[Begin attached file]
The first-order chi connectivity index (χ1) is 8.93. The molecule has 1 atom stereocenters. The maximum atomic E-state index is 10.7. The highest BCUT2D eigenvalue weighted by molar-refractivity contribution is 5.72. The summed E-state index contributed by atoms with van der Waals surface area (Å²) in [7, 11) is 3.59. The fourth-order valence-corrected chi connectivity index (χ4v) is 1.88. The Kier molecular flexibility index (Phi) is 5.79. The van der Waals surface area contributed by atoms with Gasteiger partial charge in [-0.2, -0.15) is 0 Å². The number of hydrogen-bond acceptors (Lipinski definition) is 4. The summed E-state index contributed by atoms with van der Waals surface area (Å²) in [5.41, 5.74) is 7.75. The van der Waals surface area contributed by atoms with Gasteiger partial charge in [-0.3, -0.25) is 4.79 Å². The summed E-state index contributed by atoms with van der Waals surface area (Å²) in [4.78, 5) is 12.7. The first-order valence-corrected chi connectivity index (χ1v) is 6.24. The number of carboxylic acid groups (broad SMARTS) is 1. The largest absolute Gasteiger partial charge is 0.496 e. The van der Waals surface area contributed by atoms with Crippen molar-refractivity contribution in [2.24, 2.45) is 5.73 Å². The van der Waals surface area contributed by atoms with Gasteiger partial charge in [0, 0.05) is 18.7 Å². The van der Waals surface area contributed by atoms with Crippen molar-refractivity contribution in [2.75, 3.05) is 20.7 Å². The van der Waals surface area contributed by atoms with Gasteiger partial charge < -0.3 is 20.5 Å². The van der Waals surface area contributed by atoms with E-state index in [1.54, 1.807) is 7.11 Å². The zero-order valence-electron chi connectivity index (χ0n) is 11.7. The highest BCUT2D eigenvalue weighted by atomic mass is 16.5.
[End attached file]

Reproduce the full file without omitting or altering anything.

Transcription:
The first-order chi connectivity index (χ1) is 8.93. The molecule has 1 atom stereocenters. The maximum atomic E-state index is 10.7. The highest BCUT2D eigenvalue weighted by molar-refractivity contribution is 5.72. The summed E-state index contributed by atoms with van der Waals surface area (Å²) in [7, 11) is 3.59. The fourth-order valence-corrected chi connectivity index (χ4v) is 1.88. The Kier molecular flexibility index (Phi) is 5.79. The van der Waals surface area contributed by atoms with Gasteiger partial charge in [-0.2, -0.15) is 0 Å². The number of hydrogen-bond acceptors (Lipinski definition) is 4. The summed E-state index contributed by atoms with van der Waals surface area (Å²) in [5.41, 5.74) is 7.75. The van der Waals surface area contributed by atoms with Gasteiger partial charge in [-0.3, -0.25) is 4.79 Å². The summed E-state index contributed by atoms with van der Waals surface area (Å²) in [4.78, 5) is 12.7. The first-order valence-corrected chi connectivity index (χ1v) is 6.24. The number of carboxylic acid groups (broad SMARTS) is 1. The largest absolute Gasteiger partial charge is 0.496 e. The van der Waals surface area contributed by atoms with Crippen molar-refractivity contribution in [2.24, 2.45) is 5.73 Å². The van der Waals surface area contributed by atoms with Gasteiger partial charge in [0, 0.05) is 18.7 Å². The van der Waals surface area contributed by atoms with Crippen molar-refractivity contribution in [2.75, 3.05) is 20.7 Å². The van der Waals surface area contributed by atoms with Gasteiger partial charge < -0.3 is 20.5 Å². The van der Waals surface area contributed by atoms with E-state index in [1.54, 1.807) is 7.11 Å². The zero-order valence-electron chi connectivity index (χ0n) is 11.7. The highest BCUT2D eigenvalue weighted by atomic mass is 16.5.